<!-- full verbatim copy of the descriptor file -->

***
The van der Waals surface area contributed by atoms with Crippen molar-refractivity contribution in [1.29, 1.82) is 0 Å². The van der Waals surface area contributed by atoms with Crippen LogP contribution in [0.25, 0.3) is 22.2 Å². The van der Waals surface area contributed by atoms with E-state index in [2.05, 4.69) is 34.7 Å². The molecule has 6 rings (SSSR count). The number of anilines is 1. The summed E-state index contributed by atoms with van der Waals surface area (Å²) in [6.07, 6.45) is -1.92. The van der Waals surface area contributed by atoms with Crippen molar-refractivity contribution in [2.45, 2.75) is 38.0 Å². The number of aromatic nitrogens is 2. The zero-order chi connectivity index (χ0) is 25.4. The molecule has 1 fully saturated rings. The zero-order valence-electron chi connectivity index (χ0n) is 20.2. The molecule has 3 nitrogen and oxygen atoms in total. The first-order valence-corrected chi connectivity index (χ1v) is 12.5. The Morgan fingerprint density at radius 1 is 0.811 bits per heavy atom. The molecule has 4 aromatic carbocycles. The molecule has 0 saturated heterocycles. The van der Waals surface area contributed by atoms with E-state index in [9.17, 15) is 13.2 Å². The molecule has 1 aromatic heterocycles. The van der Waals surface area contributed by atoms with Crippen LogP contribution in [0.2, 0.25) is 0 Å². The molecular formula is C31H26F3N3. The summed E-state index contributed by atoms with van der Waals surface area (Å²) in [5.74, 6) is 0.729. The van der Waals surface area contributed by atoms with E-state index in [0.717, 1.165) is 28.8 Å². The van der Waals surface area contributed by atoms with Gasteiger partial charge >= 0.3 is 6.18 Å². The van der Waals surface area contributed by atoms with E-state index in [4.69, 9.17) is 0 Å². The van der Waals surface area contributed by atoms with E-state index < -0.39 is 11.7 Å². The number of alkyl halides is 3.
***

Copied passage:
The van der Waals surface area contributed by atoms with Crippen molar-refractivity contribution in [1.29, 1.82) is 0 Å². The van der Waals surface area contributed by atoms with Crippen LogP contribution in [0.25, 0.3) is 22.2 Å². The van der Waals surface area contributed by atoms with E-state index in [2.05, 4.69) is 34.7 Å². The molecule has 6 rings (SSSR count). The number of anilines is 1. The summed E-state index contributed by atoms with van der Waals surface area (Å²) in [6.07, 6.45) is -1.92. The van der Waals surface area contributed by atoms with Crippen molar-refractivity contribution in [2.45, 2.75) is 38.0 Å². The number of aromatic nitrogens is 2. The zero-order chi connectivity index (χ0) is 25.4. The molecule has 1 fully saturated rings. The zero-order valence-electron chi connectivity index (χ0n) is 20.2. The molecule has 3 nitrogen and oxygen atoms in total. The first-order valence-corrected chi connectivity index (χ1v) is 12.5. The Morgan fingerprint density at radius 1 is 0.811 bits per heavy atom. The molecule has 4 aromatic carbocycles. The molecule has 0 saturated heterocycles. The van der Waals surface area contributed by atoms with E-state index in [9.17, 15) is 13.2 Å². The molecule has 1 aromatic heterocycles. The van der Waals surface area contributed by atoms with Crippen LogP contribution in [0.2, 0.25) is 0 Å². The molecular formula is C31H26F3N3. The summed E-state index contributed by atoms with van der Waals surface area (Å²) in [5.74, 6) is 0.729. The van der Waals surface area contributed by atoms with E-state index in [0.717, 1.165) is 28.8 Å². The van der Waals surface area contributed by atoms with Gasteiger partial charge >= 0.3 is 6.18 Å². The van der Waals surface area contributed by atoms with E-state index in [4.69, 9.17) is 0 Å². The van der Waals surface area contributed by atoms with E-state index < -0.39 is 11.7 Å². The number of alkyl halides is 3.